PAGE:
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Terminations for the Apocalypse

Feb. 8, 2012
What's the Likelihood Your Terminations Will Stay Under the Screws?
By John Rezabek, Contributing Editor

If you're unprepared for the Apocalypse, you and I have that in common. But what if our workplaces are battered by plagues of locusts, floods, hurricanes and/or earthquakes? What's the likelihood your terminations will stay under the screws? I wouldn't sneeze at the decades-old quality installations our craftsmen have done for us, but if conditions deviate significantly from the norm, could anyone begin to guess where weak links might appear? There are a few strategies that can help keep circuits hanging on when the locusts hit the fan.

Where's the worst place on the planet for terminations? I think offshore platforms in the North Sea probably would make the Top 10. Companies that specialize in providing termination hardware for this environment, like Hawke International, manufacture connectors and cable glands that are rated IP67 (dust-tight and submersible in 1 m of water) and higher, deluge-resistant and impervious to salt-spray corrosion. Amphenol makes a line of connectors called Amphe-EX that carry hazardous-area ratings and are rated IP68, which means they're tested for sustained submersion in over a meter of water. The line includes accommodations for standard RJ45 Cat. 5/Cat. 6 Ethernet terminations and USB connectors. But even if you're not wiring an offshore platform or an M1A1 tank, the strategies employed can find some applicability in more pedestrian installations.

Their on-shore cousins like the Turck mini-fast connectors have found wider application, and might be more affordable if you don't have oil production or defense-industry funding. They're also rated to IP67 and have been service-tested in U.S. Gulf Coast installations that became submerged in the wake of hurricanes.

Pre-manufactured cables with high-integrity quick-connect terminations might have additional features aside from being convenient and submersible. For example, I've heard of a number of developing-world installations that have been plagued by inadequate electrical craftsmanship (i.e., loose, missing or wrong terminations). If you can employ pre-manufactured cables, you have a chance to move the majority of the terminations from the field to a more controllable and hospitable shop or factory. The manufacturer's factory or module constructor's shop affords a potentially easier place where you can inspect them and create a higher level of accountability for the workmanship. The focus shifts from training and enforcing a level of craftsmanship in a remote area, where indoor wiring could be scarce, to specifying and inspecting effectively with OEMs and packaged equipment or module suppliers.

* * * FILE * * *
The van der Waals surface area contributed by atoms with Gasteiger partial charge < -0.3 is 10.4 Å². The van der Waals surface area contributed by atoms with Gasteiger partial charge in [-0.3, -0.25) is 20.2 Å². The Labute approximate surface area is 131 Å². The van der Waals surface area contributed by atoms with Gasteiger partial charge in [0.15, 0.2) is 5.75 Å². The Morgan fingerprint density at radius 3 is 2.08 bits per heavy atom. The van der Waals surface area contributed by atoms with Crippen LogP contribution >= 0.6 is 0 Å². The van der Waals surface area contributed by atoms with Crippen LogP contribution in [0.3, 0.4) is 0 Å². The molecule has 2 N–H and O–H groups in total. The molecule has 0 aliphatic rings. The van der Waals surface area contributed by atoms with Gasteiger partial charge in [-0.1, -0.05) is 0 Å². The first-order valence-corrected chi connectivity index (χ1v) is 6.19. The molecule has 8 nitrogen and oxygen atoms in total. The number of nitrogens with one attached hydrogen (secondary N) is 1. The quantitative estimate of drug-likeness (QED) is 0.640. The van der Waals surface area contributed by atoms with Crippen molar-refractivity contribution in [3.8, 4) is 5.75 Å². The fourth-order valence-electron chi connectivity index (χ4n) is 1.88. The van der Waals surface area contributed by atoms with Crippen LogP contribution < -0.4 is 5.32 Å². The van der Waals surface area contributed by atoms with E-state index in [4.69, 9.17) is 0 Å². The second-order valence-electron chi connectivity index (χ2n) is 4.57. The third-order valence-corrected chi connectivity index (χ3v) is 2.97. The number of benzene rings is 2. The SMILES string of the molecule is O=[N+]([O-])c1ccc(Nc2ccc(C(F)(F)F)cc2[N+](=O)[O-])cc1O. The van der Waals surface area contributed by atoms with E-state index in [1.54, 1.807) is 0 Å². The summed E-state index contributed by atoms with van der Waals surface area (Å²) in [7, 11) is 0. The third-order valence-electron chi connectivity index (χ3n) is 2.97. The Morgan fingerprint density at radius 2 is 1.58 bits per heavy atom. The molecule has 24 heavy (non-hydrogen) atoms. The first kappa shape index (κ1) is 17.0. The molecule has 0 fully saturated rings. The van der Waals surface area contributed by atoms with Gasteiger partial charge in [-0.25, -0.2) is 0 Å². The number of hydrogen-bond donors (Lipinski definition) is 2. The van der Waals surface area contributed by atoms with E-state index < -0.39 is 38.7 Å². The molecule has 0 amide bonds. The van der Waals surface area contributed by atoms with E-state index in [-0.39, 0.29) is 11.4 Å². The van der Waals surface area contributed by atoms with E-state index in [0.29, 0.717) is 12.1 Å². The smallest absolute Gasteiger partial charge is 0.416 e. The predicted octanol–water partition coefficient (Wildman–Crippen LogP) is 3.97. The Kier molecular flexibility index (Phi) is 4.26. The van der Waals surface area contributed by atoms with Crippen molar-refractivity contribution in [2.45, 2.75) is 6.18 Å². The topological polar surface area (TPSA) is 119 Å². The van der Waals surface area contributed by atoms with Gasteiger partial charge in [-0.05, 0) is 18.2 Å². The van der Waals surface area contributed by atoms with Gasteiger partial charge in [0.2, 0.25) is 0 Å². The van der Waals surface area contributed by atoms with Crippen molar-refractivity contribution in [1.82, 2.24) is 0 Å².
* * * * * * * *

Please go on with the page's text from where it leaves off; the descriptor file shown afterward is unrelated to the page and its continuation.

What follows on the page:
One specification you might be well advised to call out and enforce is the torque required for finished screw terminals. Even if you're employing quick connects, at some point these will most likely transition to screw terminations, whether inside devices and instruments or at the control system's I/O and marshalling panels. On a project for which we employed mini-fast connectors, we found a significant number of in-device terminations that either were never tightened sufficiently, or vibrated loose in transit to the work site. Fellow contributing editor and network guru Ian Verhappen has done ad-hoc audits of terminal tightness and found 100% of the terminals were not tightened to the terminal manufacturer's recommended torque. You can purchase some precision torque screwdrivers from your favorite terminal suppliers—Phoenix Contact and Weidmüller sell similar models—but bear in mind that the precision of the calibration is affected by how it's used/abused and stored. Routine maintenance and calibration checks might need to become part of your shop's routine.

[pullquote]Since it's apparent there's a craft and finesse to using the tools and installing reliable terminations, many have found it worthwhile to spend some time training the crews doing the work, even if many are seasoned journeymen. It need not be condescending. You can bring in a little pizza, kolaches, or whatever the local custom might be. During the construction of the largest refinery on the planet, Bechtel engineers Dave Brown and David Lancaster trained their electricians in Jamnagar, India, on how they wanted junction boxes constructed. After thousands of networks were installed, they could count the errors on one hand.

Being the facility that stays online during the blizzard, recovers quickly following a calamity, or rapidly completes a loop check and startup can mean exceptional opportunistic profitability for your facility. Should conditions get dicey, having ensured solid terminations can help your enterprise be the one that prospers and endures.

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